In abstract algebra, a basic subgroup is a subgroup of an abelian group which is a direct sum of cyclic subgroups and satisfies further technical conditions. This notion was introduced by L. Ya. Kulikov (for p-groups) and by László Fuchs (in general) in an attempt to formulate classification theory of infinite abelian groups that goes beyond the Prüfer theorems. It helps to reduce the classification problem to classification of possible extensions between two well understood classes of abelian groups: direct sums of cyclic groups and divisible groups.
Definition and properties
- B is a direct sum of cyclic groups of order pn and infinite cyclic groups;
- B is a p-pure subgroup of A;
- The quotient group, A/B, is a p-divisible group.
Conditions 1–3 imply that the subgroup, B, is Hausdorff in the p-adic topology of B, which moreover coincides with the topology induced from A, and that B is dense in A. Picking a generator in each cyclic direct summand of B creates a p-basis of B, which is analogous to a basis of a vector space or a free abelian group.
Every abelian group, A, contains p-basic subgroups for each p, and any 2 p-basic subgroups of A are isomorphic. Abelian groups that contain a unique p-basic subgroup have been completely characterized. For the case of p-groups they are either divisible or bounded; i.e., have bounded exponent. In general, the isomorphism class of the quotient, A/B by a basic subgroup, B, may depend on B.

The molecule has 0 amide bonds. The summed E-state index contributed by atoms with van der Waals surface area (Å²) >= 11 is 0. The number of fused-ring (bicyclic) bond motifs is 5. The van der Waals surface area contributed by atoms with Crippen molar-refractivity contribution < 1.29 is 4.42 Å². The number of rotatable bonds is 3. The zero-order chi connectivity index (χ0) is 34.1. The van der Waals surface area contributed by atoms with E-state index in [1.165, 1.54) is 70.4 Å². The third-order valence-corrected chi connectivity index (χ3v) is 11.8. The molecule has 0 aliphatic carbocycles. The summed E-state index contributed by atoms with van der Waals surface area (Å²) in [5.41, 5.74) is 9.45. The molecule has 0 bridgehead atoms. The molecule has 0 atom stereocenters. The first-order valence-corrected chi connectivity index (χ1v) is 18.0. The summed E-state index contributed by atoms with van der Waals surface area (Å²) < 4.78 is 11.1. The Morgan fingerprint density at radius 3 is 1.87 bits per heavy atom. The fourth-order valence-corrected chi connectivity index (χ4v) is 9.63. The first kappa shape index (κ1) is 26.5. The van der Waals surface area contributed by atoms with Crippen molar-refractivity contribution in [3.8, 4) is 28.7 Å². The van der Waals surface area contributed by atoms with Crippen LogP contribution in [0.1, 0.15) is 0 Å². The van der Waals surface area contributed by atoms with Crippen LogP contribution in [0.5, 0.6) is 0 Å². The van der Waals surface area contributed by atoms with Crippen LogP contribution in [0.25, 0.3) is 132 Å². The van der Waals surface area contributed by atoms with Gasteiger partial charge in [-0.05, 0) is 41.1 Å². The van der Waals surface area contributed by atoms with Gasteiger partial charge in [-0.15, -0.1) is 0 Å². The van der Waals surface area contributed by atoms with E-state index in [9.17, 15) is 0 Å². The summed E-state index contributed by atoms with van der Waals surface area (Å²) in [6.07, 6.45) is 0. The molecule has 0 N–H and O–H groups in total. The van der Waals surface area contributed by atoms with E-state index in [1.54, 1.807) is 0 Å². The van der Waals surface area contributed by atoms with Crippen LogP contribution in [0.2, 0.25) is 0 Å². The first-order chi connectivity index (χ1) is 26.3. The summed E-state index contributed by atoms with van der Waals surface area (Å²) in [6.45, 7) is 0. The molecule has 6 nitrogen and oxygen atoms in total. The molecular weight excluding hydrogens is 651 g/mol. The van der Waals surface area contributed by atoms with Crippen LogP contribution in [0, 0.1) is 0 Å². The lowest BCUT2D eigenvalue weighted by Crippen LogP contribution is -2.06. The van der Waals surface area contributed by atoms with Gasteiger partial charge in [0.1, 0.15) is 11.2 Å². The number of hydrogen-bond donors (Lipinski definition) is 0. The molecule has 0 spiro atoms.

Generalization to modules
The notion of a p-basic subgroup in an abelian p-group admits a direct generalization to modules over a principal ideal domain. The existence of such a basic submodule and uniqueness of its isomorphism type continue to hold.
- László Fuchs (1970), Infinite abelian groups, Vol. I. Pure and Applied Mathematics, Vol. 36. New York–London: Academic Press MR0255673
- L. Ya. Kulikov, On the theory of abelian groups of arbitrary cardinality (in Russian), Math. Sb., 16 (1945), 129–162
- Kurosh, A. G. (1960), The theory of groups, New York: Chelsea, MR 0109842